Tamworth (Staffordshire)

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TAMWORTH

Arms (crest) of Tamworth (Staffordshire)

Official blazon

Arms : Per fess Azure and Gules a Fess Vair between in chief a Saltire and in base a Fleur-de-Lis Or.
Crest : On a Wreath of the Colours infront of a Mount Vert thereon a representation of Tamworth Castle proper two Swords in saltire Or.
Supporters : On the dexter side a Bear Argent muzzled Gules collared and chained Or and on the sinister side a Lion Gules crowned Or.

Origin/meaning

The arms were officially granted on May 1, 1965.

At the top of the shield are the attributed arms of the Anglo-Saxon kingdom of Mercia - Azure a Saltire Or. These arms are now used by the City of St. Albans. They are featured at the top of Tamworth's shield as the town was once the capital of Mercia. At the foot of the shield is a fleur-de-lis from the borough's seventeenth century seal. Between these is afesse of vair from the arms of the de Marmion family, Lords of Tamworth from 1014 - 1291.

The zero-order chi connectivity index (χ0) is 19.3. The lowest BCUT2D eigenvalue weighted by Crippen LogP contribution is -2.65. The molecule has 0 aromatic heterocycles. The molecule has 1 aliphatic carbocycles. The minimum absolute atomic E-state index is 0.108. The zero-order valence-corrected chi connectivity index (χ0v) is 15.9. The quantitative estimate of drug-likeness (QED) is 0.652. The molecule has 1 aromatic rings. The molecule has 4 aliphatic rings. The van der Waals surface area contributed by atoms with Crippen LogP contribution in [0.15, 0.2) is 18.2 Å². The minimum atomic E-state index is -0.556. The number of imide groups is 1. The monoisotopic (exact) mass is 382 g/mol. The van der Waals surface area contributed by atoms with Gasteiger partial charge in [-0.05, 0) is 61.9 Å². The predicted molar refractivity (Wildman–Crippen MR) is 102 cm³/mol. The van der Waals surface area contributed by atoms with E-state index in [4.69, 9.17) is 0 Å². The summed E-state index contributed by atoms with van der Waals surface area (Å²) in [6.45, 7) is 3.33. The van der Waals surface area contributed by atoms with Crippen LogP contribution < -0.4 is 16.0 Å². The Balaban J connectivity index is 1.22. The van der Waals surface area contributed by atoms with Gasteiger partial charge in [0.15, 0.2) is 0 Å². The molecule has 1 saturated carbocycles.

The crest represents the achievements of the de Marmions. They built Tamworth Castle and became the hereditary Champions of England, hence the crossed swords.

Until 1889 the town lay half in Warwickshire and half in Staffordshire, when the whole of the town was included in the latter county. The supporters represent the two counties historically associated with the town. The muzzled bear is derived from the Earls of Warwick and forms the main charge in the arms of Warwickshire County Council. The red lion comes from the arms of the Earls of Stafford and is one of the supporters of the arms of Staffordshire County Council.


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Literature : Image and information provided by Laurence Jones.